On Episode 523 of the Waves of Tech, we are talking about a host of technology topics that you may have missed. Fry’s, a once popular electronics store, is closing the remainder of their stores after a dismal last few years. After a 90-year old customer complained about their service delivery, AT&T is quickly responding with infrastructure and fiber installation. AOL’s Instant Messenger was a massive success in the early days of the Internet and we are now learning that it almost never came to be. Microsoft’s Edge browser is taking shape with the use of Google’s Chromium as a backdrop and Legacy Edge is dying off. Malwarebytes issued their state of malware report and we learned that 2020 wreaked havoc on IT professionals with a swift transition in response to COVID-19.
Fry’s Closing Nationwide
It shouldn’t come as a surprise that another retail consumer electronics chain is closing its doors for good. The year of COVID has decimated several companies and years of changing shopping habits by consumers has forced closures. Fry’s, a once popular west coast chain, is closing their final 31 stores. Their website is nothing but a white page with minimal detail now.
- A shift from retail to a consignment strategy proved fatal for the electronics dealer
- Fry’s was founded by some siblings in the Bay Area of California in 1985
- Expansion occurred slowly but was often seen near large malls and campuses
- Known as a tech-enthusiast store for building and buying computer components
AT&T Rushes Fiber Install Since Complaints
In Episode 520 (link below), we reported that a 61-year AT&T customer (Epstein) bought ads in the Wall Street Journal complaining about AT&T’s willful ignoring of infrastructure upgrades. Well, AT&T gets wind of the report and is making the situation right. John Stankey, AT&T’s Chief Executive, called Epstein directly to state fiber installation is hoping now. Crazy stuff.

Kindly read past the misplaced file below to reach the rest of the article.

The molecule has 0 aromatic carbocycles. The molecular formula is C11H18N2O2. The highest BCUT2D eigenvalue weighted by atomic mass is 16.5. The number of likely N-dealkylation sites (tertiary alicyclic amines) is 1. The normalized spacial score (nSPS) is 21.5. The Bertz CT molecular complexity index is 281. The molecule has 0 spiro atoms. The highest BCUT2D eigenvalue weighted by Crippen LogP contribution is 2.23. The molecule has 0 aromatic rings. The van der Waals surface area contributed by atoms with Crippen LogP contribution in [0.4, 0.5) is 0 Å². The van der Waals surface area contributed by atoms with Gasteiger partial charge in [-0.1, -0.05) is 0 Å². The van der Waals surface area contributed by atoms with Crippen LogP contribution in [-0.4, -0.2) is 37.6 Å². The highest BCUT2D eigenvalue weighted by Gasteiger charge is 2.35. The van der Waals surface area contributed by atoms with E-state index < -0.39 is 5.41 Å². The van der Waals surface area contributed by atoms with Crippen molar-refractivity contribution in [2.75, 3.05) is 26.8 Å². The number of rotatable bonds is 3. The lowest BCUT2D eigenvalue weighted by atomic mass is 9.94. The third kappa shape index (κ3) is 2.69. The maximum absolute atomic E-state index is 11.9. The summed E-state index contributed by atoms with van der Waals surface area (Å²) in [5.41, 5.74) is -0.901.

- Fiber and maintenance work is scheduled to be completed within one year
- AT&T was unclear if this was initiated by the complaint or was already in the works
- It’s unusual that a complaint like this makes its way up the corporate ladder
- Also a story of how some of the population is left behind in regards to speed/access
America Online’s Instant Messenger
In a fascinating article from Shawn Knight of techspot.com, we learned that the famous and popular Instant Messenger of the 90s and early 2000s was never in fact sanctioned for development by AOL executives. Barry Appelman, a programmer, started the ‘buddy list’ that eventually led to the ability to chat with those online from your list and AIM was born.
- Executives were frustrated as the AIM model went against the general business model
- Regardless, AIM was released in 1997 and the concept was addictive to users
- AIM spawned the start of the development of chat function and online engagement
- The legacy of AIM is unquestionably important to the current tools we use today
Microsoft Edge Updates
The day has finally come. Last year, Microsoft announced the end of support and security updates to Legacy Edge, essentially Internet Explorer versions 1-11. Be sure to inform your friends and family that may still be using the browser. Also, Microsoft and Google have been working on a new Edge based on Google’s Chromium backdrop. Fascinating news in tech.
- The end of Legacy is bittersweet and brings many listeners plenty of nostalgia
- The new browser is powerful, efficient, trimmed, and secure in comparison
- Microsoft’s decision to stop in-house work and focus on Chromium is a game changer
- Building a browser to compete heavily in the marketplace is vitally important
The 2021 State of Malware Report
Without question, 2020 was a tough and difficult year for everyone, specifically those in technology and online security. The near immediate shift from professional settings to at-home duties caused headaches. Every sector (transportation, banking, medical, dentistry, grocery, security, etc.) faced unprecedented action and response in terms of malware security.
- Malwarebytes’ 2021 report captures the essence of new challenges faced by tech
- Check out the report, link below, for data and graphics on attacks and costs
- The threat landscape for Macs, Android, and Windows is provided in breakdown
- Cybercrime grew massively and IT teams worked diligently to protect privacy and data
Resources & Links